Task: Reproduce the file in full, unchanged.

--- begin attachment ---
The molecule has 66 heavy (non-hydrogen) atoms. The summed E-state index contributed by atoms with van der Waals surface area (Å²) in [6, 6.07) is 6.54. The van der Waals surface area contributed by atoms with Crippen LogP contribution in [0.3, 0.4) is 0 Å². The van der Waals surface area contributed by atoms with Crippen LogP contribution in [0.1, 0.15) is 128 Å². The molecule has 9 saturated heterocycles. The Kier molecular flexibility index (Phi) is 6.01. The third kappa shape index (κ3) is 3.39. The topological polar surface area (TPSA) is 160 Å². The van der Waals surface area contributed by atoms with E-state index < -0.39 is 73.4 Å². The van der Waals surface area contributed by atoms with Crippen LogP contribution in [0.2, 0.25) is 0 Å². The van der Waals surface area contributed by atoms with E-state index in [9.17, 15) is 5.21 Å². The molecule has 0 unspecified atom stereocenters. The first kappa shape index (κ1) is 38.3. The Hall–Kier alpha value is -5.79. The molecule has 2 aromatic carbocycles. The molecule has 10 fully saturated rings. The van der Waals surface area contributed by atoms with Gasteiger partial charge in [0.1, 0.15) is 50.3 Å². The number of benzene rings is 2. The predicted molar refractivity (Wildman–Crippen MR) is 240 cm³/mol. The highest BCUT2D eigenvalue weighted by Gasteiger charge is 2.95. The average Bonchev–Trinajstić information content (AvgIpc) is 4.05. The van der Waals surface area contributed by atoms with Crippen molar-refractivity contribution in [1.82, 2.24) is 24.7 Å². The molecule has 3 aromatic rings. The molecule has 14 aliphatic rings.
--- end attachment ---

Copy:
The molecule has 66 heavy (non-hydrogen) atoms. The summed E-state index contributed by atoms with van der Waals surface area (Å²) in [6, 6.07) is 6.54. The van der Waals surface area contributed by atoms with Crippen LogP contribution in [0.3, 0.4) is 0 Å². The van der Waals surface area contributed by atoms with Crippen LogP contribution in [0.1, 0.15) is 128 Å². The molecule has 9 saturated heterocycles. The Kier molecular flexibility index (Phi) is 6.01. The third kappa shape index (κ3) is 3.39. The topological polar surface area (TPSA) is 160 Å². The van der Waals surface area contributed by atoms with E-state index < -0.39 is 73.4 Å². The van der Waals surface area contributed by atoms with Crippen LogP contribution in [0.2, 0.25) is 0 Å². The van der Waals surface area contributed by atoms with E-state index in [9.17, 15) is 5.21 Å². The molecule has 0 unspecified atom stereocenters. The first kappa shape index (κ1) is 38.3. The Hall–Kier alpha value is -5.79. The molecule has 2 aromatic carbocycles. The molecule has 10 fully saturated rings. The van der Waals surface area contributed by atoms with Gasteiger partial charge in [0.1, 0.15) is 50.3 Å². The number of benzene rings is 2. The predicted molar refractivity (Wildman–Crippen MR) is 240 cm³/mol. The highest BCUT2D eigenvalue weighted by Gasteiger charge is 2.95. The average Bonchev–Trinajstić information content (AvgIpc) is 4.05. The van der Waals surface area contributed by atoms with Crippen molar-refractivity contribution in [1.82, 2.24) is 24.7 Å². The molecule has 3 aromatic rings. The molecule has 14 aliphatic rings.